Yes, I know that the game came out half a year ago, but I only recently had the chance to play it. Really, I just want to talk about it.
Let’s get the whole “game” thing out of the way; it’s a competent game with fairly solid controls. It does get let down a bit by being relatively easy, with a halfway competent player finishing most levels with the maximum number of flashbangs and flares. Also, the suspense tends to be killed somewhat by music stings and slow-motion camera angles giving away the enemies approaching, especially since the stings play when the baddies are far enough away to be killed effortlessly.
This is secondary to the real meat of the game, though. I am one of those pansies that actually likes a plot with his gunplay, and the world of Wake was fairly engaging.
Many of the great survival/psychological horror games have one thing in common: they all take place in an environment where the world itself seems to be out to ruin your day. Silent Hill 2 was famous for this, as well as the Condemned series, Amnesia: The Dark Descent, the famous Ravenholm chapter of Half-Life 2, and various books and movies of all kinds.
All of these examples have various ways of accomplishing this goal, but let’s focus on Wake’s method: darkness.
The fear of the dark, one of the primal fears that everyone has rooted in their subconscious, is a powerful thing in a horror setting. After all, darkness represents the unknown and can house any number of horrors. However, it’s more than simply a cloak for scary monsters to hide under, it can take on something of a physical form as well.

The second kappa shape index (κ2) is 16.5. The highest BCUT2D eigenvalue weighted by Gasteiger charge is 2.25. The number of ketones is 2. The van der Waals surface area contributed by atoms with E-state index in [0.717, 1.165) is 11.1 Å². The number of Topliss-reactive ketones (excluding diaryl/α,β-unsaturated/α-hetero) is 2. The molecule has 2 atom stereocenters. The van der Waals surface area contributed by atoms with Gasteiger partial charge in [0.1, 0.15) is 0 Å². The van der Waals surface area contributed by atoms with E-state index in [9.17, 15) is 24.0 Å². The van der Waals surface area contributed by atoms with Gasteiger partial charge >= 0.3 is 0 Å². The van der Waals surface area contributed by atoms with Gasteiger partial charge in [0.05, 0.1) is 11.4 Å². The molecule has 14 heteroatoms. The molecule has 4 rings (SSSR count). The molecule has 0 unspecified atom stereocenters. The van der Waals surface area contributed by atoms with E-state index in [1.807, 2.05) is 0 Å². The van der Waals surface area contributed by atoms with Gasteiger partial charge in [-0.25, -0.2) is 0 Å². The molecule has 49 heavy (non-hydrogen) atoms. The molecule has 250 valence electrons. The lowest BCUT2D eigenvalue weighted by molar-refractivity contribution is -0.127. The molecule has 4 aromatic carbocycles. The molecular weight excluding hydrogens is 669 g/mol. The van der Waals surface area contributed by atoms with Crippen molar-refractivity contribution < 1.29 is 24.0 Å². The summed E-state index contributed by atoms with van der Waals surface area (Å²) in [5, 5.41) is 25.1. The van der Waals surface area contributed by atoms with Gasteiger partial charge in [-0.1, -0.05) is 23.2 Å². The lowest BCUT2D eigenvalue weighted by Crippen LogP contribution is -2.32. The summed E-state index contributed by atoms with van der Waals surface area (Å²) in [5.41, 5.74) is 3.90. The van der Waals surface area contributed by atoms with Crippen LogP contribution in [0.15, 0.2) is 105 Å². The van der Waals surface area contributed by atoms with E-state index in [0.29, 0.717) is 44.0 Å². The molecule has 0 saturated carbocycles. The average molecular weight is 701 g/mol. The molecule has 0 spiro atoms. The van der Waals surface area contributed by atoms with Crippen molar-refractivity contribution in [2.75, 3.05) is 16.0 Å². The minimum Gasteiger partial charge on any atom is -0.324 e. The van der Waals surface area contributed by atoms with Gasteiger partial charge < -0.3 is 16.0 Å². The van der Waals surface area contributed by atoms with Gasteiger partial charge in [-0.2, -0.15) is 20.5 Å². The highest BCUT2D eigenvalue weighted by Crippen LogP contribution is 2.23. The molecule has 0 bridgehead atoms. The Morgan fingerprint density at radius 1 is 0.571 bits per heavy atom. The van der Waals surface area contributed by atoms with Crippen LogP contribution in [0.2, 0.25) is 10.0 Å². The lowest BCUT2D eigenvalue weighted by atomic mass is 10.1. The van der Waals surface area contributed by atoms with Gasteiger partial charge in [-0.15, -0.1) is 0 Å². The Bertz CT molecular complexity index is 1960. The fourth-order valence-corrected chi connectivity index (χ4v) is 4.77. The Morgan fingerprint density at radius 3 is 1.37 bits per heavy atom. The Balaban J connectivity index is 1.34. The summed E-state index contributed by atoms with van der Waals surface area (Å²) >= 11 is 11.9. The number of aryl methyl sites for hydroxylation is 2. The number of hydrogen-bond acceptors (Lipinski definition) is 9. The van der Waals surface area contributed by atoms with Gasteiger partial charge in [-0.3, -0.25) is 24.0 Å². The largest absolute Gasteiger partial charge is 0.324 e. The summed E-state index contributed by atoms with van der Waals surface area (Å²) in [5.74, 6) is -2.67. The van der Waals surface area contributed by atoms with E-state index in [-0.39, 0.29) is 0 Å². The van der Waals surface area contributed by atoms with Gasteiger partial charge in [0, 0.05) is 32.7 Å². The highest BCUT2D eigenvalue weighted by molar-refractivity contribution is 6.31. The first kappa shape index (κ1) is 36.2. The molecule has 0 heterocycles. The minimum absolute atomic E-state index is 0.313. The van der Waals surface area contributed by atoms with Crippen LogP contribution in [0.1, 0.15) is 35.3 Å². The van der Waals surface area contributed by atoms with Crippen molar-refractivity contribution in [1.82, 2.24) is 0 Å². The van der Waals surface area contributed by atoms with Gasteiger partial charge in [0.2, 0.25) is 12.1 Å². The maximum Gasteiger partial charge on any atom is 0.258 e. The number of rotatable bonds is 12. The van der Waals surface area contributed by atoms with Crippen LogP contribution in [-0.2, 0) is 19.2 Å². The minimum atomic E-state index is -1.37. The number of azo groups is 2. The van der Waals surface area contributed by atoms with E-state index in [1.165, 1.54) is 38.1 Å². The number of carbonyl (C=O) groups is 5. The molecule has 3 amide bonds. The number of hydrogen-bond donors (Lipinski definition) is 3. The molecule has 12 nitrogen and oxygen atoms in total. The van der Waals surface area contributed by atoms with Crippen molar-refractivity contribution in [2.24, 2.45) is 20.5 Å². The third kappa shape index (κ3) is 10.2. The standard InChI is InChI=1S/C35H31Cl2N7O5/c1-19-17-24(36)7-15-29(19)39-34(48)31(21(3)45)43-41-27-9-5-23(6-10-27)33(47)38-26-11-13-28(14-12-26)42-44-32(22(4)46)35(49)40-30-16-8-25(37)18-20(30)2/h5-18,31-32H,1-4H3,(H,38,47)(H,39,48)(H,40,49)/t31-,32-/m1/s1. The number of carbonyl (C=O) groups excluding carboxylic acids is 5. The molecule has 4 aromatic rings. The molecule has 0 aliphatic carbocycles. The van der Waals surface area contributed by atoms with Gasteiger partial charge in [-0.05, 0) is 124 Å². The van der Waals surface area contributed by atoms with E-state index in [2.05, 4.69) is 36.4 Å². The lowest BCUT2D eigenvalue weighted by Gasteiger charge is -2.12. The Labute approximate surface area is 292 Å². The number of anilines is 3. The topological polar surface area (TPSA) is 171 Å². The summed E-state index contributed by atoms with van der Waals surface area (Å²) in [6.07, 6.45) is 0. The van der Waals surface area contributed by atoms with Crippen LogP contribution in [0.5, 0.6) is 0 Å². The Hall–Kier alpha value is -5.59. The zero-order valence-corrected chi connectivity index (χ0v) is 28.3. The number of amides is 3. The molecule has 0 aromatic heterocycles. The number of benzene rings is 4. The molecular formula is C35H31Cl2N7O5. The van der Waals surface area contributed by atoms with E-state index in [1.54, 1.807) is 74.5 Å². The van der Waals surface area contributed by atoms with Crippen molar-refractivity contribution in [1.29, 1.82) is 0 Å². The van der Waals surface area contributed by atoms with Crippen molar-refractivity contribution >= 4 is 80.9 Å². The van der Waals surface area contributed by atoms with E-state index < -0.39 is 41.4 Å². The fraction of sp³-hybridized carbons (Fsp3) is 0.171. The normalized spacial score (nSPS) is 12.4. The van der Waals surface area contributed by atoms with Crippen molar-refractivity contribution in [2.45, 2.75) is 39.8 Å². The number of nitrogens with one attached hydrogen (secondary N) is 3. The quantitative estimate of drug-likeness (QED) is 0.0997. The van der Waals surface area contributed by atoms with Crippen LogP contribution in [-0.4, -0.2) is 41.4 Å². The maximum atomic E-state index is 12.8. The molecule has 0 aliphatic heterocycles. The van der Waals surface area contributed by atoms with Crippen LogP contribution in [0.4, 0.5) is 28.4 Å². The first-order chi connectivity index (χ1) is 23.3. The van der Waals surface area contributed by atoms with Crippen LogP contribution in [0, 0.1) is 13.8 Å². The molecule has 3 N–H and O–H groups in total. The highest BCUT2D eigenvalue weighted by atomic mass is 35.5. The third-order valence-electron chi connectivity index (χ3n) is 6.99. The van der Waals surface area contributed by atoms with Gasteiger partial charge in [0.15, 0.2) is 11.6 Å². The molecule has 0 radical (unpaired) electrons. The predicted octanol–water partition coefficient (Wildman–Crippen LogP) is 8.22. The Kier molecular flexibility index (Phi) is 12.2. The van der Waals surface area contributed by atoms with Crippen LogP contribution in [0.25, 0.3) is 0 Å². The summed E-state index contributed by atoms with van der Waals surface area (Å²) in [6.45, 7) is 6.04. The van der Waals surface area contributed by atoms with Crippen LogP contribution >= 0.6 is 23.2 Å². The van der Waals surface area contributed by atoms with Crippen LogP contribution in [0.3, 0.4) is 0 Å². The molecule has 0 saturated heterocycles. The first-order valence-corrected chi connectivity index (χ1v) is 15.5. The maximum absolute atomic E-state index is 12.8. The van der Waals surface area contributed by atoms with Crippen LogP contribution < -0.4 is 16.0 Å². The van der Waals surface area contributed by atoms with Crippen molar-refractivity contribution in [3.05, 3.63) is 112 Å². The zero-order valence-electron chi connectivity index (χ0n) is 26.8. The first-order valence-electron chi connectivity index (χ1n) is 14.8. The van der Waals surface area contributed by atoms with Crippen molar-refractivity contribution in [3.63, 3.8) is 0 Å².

Light and darkness have always been opposites, this much is obvious. Consider how each of them plays a role in their respective time periods, i.e., day and night.
Day: Light, provided by the sun, fills everything that isn’t purposefully constructed to hide from it (sunshades, buildings with tinted windows, so on). Most people are active during the day as well, which means that every building is filled to the brim with fluorescent lights. The only place where you might find true darkness would be a windowless basement or the depths of a cave, and the former can be lit by simply opening a door. In short, light is in excess to the point where darkness must be purposefully constructed.
Night: However, the roles are reversed at night. Since the sun, and therefore the unlimited source of light, disappears, darkness reigns supreme. Darkness has a different dynamic than light, though, it acts as an encroaching force that must be driven back by a man-made light. Yes, the moon does prevent the world from sinking into pitch blackness, but anyone that has tented in the woods before can tell you that it doesn’t help that much.
Note that the light, your sanctuary from the dangerous darkness, is man-made; this means that it can be destroyed. Houselights are tied to powerlines and generators, both of which are located in, you guessed it, the dark. Generators are particularly vulnerable, as they require a constant fuel source. The same goes with flashlights (batteries), lanterns (batteries or a combustible fuel), and even torches, which can burn down or blow out.